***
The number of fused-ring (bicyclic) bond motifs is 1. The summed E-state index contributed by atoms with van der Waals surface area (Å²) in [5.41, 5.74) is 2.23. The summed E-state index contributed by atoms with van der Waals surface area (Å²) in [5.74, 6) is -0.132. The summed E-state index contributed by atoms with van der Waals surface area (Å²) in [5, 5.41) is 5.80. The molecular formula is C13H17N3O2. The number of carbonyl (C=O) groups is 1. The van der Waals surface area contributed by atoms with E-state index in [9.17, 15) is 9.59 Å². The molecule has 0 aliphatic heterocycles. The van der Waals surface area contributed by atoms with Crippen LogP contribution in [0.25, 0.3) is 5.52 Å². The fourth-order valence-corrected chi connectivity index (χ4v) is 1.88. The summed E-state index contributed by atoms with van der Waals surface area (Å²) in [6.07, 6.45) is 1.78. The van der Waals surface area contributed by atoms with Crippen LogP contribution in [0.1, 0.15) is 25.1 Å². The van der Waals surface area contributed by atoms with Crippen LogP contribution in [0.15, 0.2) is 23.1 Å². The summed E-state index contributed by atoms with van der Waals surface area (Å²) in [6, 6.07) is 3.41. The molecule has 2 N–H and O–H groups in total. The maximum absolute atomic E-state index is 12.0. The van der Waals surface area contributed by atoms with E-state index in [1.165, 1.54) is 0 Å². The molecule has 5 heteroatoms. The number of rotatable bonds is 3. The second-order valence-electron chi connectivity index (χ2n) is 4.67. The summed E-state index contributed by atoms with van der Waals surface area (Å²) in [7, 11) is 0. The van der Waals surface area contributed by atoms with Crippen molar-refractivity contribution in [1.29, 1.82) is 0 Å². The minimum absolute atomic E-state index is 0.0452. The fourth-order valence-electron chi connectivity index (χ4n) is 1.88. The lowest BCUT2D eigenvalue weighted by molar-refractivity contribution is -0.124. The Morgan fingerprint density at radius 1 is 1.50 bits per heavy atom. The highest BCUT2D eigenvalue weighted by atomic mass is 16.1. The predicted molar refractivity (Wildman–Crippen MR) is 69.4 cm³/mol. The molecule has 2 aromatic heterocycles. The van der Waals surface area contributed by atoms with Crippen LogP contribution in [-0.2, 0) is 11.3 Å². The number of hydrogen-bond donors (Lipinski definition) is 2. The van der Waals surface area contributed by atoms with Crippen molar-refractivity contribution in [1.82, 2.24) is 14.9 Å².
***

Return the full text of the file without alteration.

The number of fused-ring (bicyclic) bond motifs is 1. The summed E-state index contributed by atoms with van der Waals surface area (Å²) in [5.41, 5.74) is 2.23. The summed E-state index contributed by atoms with van der Waals surface area (Å²) in [5.74, 6) is -0.132. The summed E-state index contributed by atoms with van der Waals surface area (Å²) in [5, 5.41) is 5.80. The molecular formula is C13H17N3O2. The number of carbonyl (C=O) groups is 1. The van der Waals surface area contributed by atoms with E-state index in [9.17, 15) is 9.59 Å². The molecule has 0 aliphatic heterocycles. The van der Waals surface area contributed by atoms with Crippen LogP contribution in [0.25, 0.3) is 5.52 Å². The fourth-order valence-corrected chi connectivity index (χ4v) is 1.88. The summed E-state index contributed by atoms with van der Waals surface area (Å²) in [6.07, 6.45) is 1.78. The van der Waals surface area contributed by atoms with Crippen LogP contribution in [0.1, 0.15) is 25.1 Å². The van der Waals surface area contributed by atoms with Crippen LogP contribution in [0.15, 0.2) is 23.1 Å². The summed E-state index contributed by atoms with van der Waals surface area (Å²) in [6, 6.07) is 3.41. The molecule has 2 N–H and O–H groups in total. The maximum absolute atomic E-state index is 12.0. The van der Waals surface area contributed by atoms with E-state index in [1.165, 1.54) is 0 Å². The molecule has 5 heteroatoms. The number of rotatable bonds is 3. The second-order valence-electron chi connectivity index (χ2n) is 4.67. The summed E-state index contributed by atoms with van der Waals surface area (Å²) in [7, 11) is 0. The van der Waals surface area contributed by atoms with Crippen molar-refractivity contribution in [1.29, 1.82) is 0 Å². The minimum absolute atomic E-state index is 0.0452. The fourth-order valence-electron chi connectivity index (χ4n) is 1.88. The lowest BCUT2D eigenvalue weighted by molar-refractivity contribution is -0.124. The Morgan fingerprint density at radius 1 is 1.50 bits per heavy atom. The highest BCUT2D eigenvalue weighted by atomic mass is 16.1. The predicted molar refractivity (Wildman–Crippen MR) is 69.4 cm³/mol. The molecule has 2 aromatic heterocycles. The van der Waals surface area contributed by atoms with Crippen LogP contribution in [-0.2, 0) is 11.3 Å². The number of hydrogen-bond donors (Lipinski definition) is 2. The van der Waals surface area contributed by atoms with Crippen molar-refractivity contribution in [1.82, 2.24) is 14.9 Å².